Lateral thoracic vein
Citation, DOI, disclosures and article data
At the time the article was created Daniel J Bell had no recorded disclosures.View Daniel J Bell's current disclosures
At the time the article was last revised Daniel J Bell had no recorded disclosures.View Daniel J Bell's current disclosures
The lateral thoracic vein (TA: vena thoracica lateralis) is a tributary of the axillary vein. It provides venous drainage for the axilla, anterolateral chest wall, including serratus anterior and pectoralis muscles and breast, and the supraumbilical abdominal wall.
On this page:
In some texts, the term "long thoracic vein" is used as a synonym for the lateral thoracic vein, however this is an erroneous usage. Long thoracic vein does not appear in Terminologia Anatomica, nor in the 1918 edition of Gray's Anatomy 7,8. It has likely arisen due to an inadvertent mix-up with the long thoracic nerve which supplies serratus anterior muscle, and which when abbreviated by some to LTV, shares the same initialism as the lateral thoracic vein 9.
- location: anterior chest and abdominal walls, breast, axilla
- origin and termination: forms from superficial veins in the anterior abdominal wall, drains into the axillary vein anteromedial to the thoracodorsal pedicle 4,5
- drainage: serratus anterior and pectoralis muscles
- tributaries: thoracoepigastric vein, superficial veins of breast, axilla, and abdominal wall
- variable drainage patterns, most commonly (~85%) the lateral thoracic vein drains directly into the axillary vein; in a minority of patients the lateral thoracic vein merges with other small veins first, most commonly this is the subscapular vein 4,5
The lateral thoracic vein has an important role as a collateral venous pathway when superior vena cava obstruction or inferior vena cava obstruction is present. In superior vena cava obstruction there is reversal of normal physiological flow of venous blood through the axillary vein, via lateral thoracic vein to the thoracoepigastric vein, which drains into the superficial epigastric vein.
- 1. FIPAT. Terminologia Anatomica. 2nd Ed. FIPAT.library.dal.ca. Federative International Programme for Anatomical Terminology, 2019. https://fipat.library.dal.ca/TA2/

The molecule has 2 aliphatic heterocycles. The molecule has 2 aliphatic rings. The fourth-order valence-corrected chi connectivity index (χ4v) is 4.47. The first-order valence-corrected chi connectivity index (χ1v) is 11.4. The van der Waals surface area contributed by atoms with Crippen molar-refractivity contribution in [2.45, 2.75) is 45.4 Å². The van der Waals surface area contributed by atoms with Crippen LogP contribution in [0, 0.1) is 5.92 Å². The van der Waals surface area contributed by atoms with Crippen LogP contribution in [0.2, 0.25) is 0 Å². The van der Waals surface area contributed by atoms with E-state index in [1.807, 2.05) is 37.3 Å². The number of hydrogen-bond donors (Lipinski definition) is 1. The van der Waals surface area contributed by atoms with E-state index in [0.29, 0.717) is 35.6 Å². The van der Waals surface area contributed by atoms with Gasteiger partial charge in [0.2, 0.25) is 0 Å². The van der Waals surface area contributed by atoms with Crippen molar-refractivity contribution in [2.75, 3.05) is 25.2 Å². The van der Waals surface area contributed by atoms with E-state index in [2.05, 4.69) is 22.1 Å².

- 2. Chummy S. Sinnatamby. Last's Anatomy. (2011) ISBN: 9780702033940 - Google Books
- 3. Meier A & Alkadhi H. Venous Collateral Pathways in Superior Thoracic Inlet Obstruction: A Systematic Analysis of Anatomy, Embryology, and Resulting Patterns. AJR Am J Roentgenol. 2019;213(1):200-10. doi:10.2214/AJR.18.20172 - Pubmed
- 4. Khan A, Chakravorty A, Gui G. In Vivo Study of the Surgical Anatomy of the Axilla. Br J Surg. 2012;99(6):871-7. doi:10.1002/bjs.8737 - Pubmed
- 5. Sollazzo V, Luglio G, Esposito E et al. Venous Anomalies of the Axilla: A Single-Institution Experience. Aging Clin Exp Res. 2017;29(Suppl 1):139-42. doi:10.1007/s40520-016-0673-8 - Pubmed
- 6. Soares E. Anatomical Variations of the Axilla. Springerplus. 2014;3(1):306. doi:10.1186/2193-1801-3-306 - Pubmed
- 7. FIPAT. Terminologia Anatomica. 2nd Ed. FIPAT.library.dal.ca. Federative International Programme for Anatomical Terminology, 2019. https://fipat.library.dal.ca/TA2/
- 8. Gray, H. Anatomy of the Human Body. Philadelphia: Lea & Febiger, 1918; Bartleby.com, 2000. www.bartleby.com/107/
- 9. Miller GA, Friedman A, Khariton A, Jotwani MC, Savransky Y. Long thoracic vein embolization for the treatment of breast edema associated with central venous occlusion and venous hypertension. J Vasc Access. 2010 Apr-Jun;11(2):115-21. doi: 10.1177/112972981001100206. PMID: 20119913.